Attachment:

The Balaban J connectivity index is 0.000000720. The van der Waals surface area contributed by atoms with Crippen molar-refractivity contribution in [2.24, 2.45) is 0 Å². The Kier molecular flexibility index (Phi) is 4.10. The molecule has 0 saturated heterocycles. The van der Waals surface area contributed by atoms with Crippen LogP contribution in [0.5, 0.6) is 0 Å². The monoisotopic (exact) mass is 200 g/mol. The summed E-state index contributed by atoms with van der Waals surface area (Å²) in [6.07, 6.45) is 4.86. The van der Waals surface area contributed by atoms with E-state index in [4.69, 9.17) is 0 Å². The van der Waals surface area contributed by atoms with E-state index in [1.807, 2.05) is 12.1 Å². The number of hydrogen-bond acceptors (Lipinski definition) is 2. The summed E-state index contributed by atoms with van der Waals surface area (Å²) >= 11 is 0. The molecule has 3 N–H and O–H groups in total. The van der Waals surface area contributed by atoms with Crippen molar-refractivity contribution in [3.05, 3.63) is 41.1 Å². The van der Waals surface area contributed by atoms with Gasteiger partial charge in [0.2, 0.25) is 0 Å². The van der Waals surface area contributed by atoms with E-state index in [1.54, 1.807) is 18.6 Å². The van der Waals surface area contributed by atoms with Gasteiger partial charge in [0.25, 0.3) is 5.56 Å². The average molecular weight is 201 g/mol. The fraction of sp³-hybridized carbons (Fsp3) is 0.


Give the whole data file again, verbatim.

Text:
The Balaban J connectivity index is 0.000000720. The van der Waals surface area contributed by atoms with Crippen molar-refractivity contribution in [2.24, 2.45) is 0 Å². The Kier molecular flexibility index (Phi) is 4.10. The molecule has 0 saturated heterocycles. The van der Waals surface area contributed by atoms with Crippen LogP contribution in [0.5, 0.6) is 0 Å². The monoisotopic (exact) mass is 200 g/mol. The summed E-state index contributed by atoms with van der Waals surface area (Å²) in [6.07, 6.45) is 4.86. The van der Waals surface area contributed by atoms with E-state index in [4.69, 9.17) is 0 Å². The van der Waals surface area contributed by atoms with E-state index in [1.807, 2.05) is 12.1 Å². The number of hydrogen-bond acceptors (Lipinski definition) is 2. The summed E-state index contributed by atoms with van der Waals surface area (Å²) >= 11 is 0. The molecule has 3 N–H and O–H groups in total. The van der Waals surface area contributed by atoms with Crippen molar-refractivity contribution in [3.05, 3.63) is 41.1 Å². The van der Waals surface area contributed by atoms with Gasteiger partial charge in [0.2, 0.25) is 0 Å². The van der Waals surface area contributed by atoms with E-state index in [1.54, 1.807) is 18.6 Å². The van der Waals surface area contributed by atoms with Gasteiger partial charge in [0.25, 0.3) is 5.56 Å². The average molecular weight is 201 g/mol. The fraction of sp³-hybridized carbons (Fsp3) is 0.